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Gastroenterology Research and Practice
Volume 2012 (2012), Article ID 216209, 2 pages
http://dx.doi.org/10.1155/2012/216209
Editorial

Confocal Laser Endomicroscopy

1Dipartimento di Chirurgia Generale, Geriatrica ed Endoscopia Diagnostica ed Operativa, Università Federico II di Napoli, Via Pansini, 5, 80131 Napoli, Italy
2Department of Gastroenterology and Hepatology, Mayo Clinic, Jacksonville, FL, USA
3Endoscopic Unit, Department of Medical Oncology, Paoli-Calmettes Institute, Marseille, France

Received 8 February 2012; Accepted 8 February 2012

Copyright © 2012 Giovanni D. De Palma et al. This is an open access article distributed under the Creative Commons Attribution License, which permits unrestricted use, distribution, and reproduction in any medium, provided the original work is properly cited.

Confocal laser endomicroscopy (CLE) is a newly developed endoscopic technique that enables imaging of the mucosal layer during endoscopy at a subcellular level of resolution. The method can therefore be used for the assessment of changes in vascular architecture, connective tissue, and cellular components in the mucosa, enabling endoscopists to collect real-time in vivo histological images or “virtual biopsies” of the gastrointestinal (GI) mucosa during endoscopy.

Confocal microscopy consists of focusing a laser beam (such as an argon-ion laser that generates an excitation wavelength of 488 nm, blue laser light) onto the plane of interest and filtering the returned light by means of a small pinhole which rejects out-of-focus light. The illumination and detection systems are in the same focal plane and are termed “confocal”.

After passing the pinhole, the fluorescent light is detected by a photodetection device (a photomultiplier tube or avalanche photodiode), transforming the light signal into an electrical one that is recorded by a computer. All detected signals from the illuminated spot are captured and measured. As the laser scans over the plane of interest, a whole image is obtained pixel-by-pixel and line-by-line, whereas the brightness of a resulting image pixel corresponds to the relative intensity of detected fluorescent light. The gray-scale image created is an optical section representing one focal plane within the examined specimen.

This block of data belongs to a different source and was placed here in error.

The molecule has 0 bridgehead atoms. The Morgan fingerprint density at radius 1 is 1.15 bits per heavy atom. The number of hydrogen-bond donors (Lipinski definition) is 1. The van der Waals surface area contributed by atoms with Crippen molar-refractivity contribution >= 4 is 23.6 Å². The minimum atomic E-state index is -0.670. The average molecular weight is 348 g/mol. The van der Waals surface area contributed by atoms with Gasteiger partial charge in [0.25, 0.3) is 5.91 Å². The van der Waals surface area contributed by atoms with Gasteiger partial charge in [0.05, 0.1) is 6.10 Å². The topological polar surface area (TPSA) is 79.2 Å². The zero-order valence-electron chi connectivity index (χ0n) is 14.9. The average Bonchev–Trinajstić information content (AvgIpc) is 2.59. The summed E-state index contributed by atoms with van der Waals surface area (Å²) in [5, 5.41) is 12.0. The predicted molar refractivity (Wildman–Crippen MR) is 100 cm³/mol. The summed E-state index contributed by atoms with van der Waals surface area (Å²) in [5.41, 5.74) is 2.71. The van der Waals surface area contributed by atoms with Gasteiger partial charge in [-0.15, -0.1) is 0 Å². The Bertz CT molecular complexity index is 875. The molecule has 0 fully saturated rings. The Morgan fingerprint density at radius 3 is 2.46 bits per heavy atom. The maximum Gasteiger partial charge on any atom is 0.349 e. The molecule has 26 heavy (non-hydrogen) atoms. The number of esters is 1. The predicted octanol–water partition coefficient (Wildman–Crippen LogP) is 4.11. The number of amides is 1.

Because confocal images depend on fluorescence, a fluorescent dye (contrast agent) is required to make objects visible. The contrast agents can be applied systemically (fluorescein, tetracycline) or topically (acriflavine, cresyl violet) by using a spraying catheter. Of these, intravenous fluorescein sodium (10%) and topically applied acriflavine (0.2%) have been most commonly used in humans.

CLE can be performed currently with 2 devices: (1) integrated into an endoscope (Pentax, Tokio, Japan, herein termed eCLE) and (2) as a stand-alone probe (herein termed pCLE) capable of passage through the accessory channel of most endoscopes (Cellvizio, Mauna Kea Technologies, Paris, France).

In this special issue on CLE, we have invited a few papers that address the current potential indications for pCLE imaging in clinical gastroenterology and its potential impact in the future, particularly in the screening or surveillance of GI neoplasia.

A paper in this special issue by H. Bertani et al. reviews the role of pCLE in Barrett’s esophagus for detection of esophageal dysplasia and carcinoma from a clinical practice perspective. Another paper by Mascolo et al. evaluates the accuracy of pCLE in the detection of aberrant crypt foci (ACF), comparing in double-blind manner the microendoscopic and histopathological features resulting from colonic biopsy. By pCLE, the authors identified specific crypt architecture modifications associated with changes in cellular infiltration and vessels architecture, highlighting a good correspondence between pCLE features and histology.

A paper by V. Ussui and B. Wallace reviews the role of CLE as applied to colorectal polyps detected during colonoscopy. It describes the importance of probe-based confocal endomicroscopy on colorectal polyps with a particular emphasis on distinguishing hyperplastic from neoplastic polyps.

One paper of this special issue, by F. Salvatori et al., reviews the current data on the clinical application of CLE in the study of colonic mucosa in patients with ulcerative colitis.

Finally, a paper, by R. Cannizzaro et al. describes the use of CLE to analyze the angiogenic process in colo4rectal and gastric cancer patients and the possibility of a translational approach combining the confocal imaging with the diagnosis in vivo and the specific molecular profile of the patient with the targeted antiangiogenic treatment.

Giovanni D. De Palma
Michael B. Wallace
Marc Giovannini